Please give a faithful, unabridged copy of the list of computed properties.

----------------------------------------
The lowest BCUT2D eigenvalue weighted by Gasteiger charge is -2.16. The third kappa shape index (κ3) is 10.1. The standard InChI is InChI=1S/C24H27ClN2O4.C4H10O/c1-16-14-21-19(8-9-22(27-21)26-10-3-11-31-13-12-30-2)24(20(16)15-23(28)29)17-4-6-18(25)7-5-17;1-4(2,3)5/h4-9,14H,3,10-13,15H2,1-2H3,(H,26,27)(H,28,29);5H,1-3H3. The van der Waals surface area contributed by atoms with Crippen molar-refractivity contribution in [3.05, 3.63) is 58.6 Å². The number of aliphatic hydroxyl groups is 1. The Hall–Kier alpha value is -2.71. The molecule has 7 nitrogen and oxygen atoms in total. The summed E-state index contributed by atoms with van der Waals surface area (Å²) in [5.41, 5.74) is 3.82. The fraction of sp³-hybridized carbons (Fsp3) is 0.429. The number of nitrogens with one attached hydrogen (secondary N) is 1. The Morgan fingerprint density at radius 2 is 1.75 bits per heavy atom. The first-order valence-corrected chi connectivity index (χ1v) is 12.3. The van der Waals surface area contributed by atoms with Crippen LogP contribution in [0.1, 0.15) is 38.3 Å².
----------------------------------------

The lowest BCUT2D eigenvalue weighted by Gasteiger charge is -2.16. The third kappa shape index (κ3) is 10.1. The standard InChI is InChI=1S/C24H27ClN2O4.C4H10O/c1-16-14-21-19(8-9-22(27-21)26-10-3-11-31-13-12-30-2)24(20(16)15-23(28)29)17-4-6-18(25)7-5-17;1-4(2,3)5/h4-9,14H,3,10-13,15H2,1-2H3,(H,26,27)(H,28,29);5H,1-3H3. The van der Waals surface area contributed by atoms with Crippen molar-refractivity contribution in [3.05, 3.63) is 58.6 Å². The number of aliphatic hydroxyl groups is 1. The Hall–Kier alpha value is -2.71. The molecule has 7 nitrogen and oxygen atoms in total. The summed E-state index contributed by atoms with van der Waals surface area (Å²) in [5.41, 5.74) is 3.82. The fraction of sp³-hybridized carbons (Fsp3) is 0.429. The number of nitrogens with one attached hydrogen (secondary N) is 1. The Morgan fingerprint density at radius 2 is 1.75 bits per heavy atom. The first-order valence-corrected chi connectivity index (χ1v) is 12.3. The van der Waals surface area contributed by atoms with Crippen LogP contribution in [0.1, 0.15) is 38.3 Å².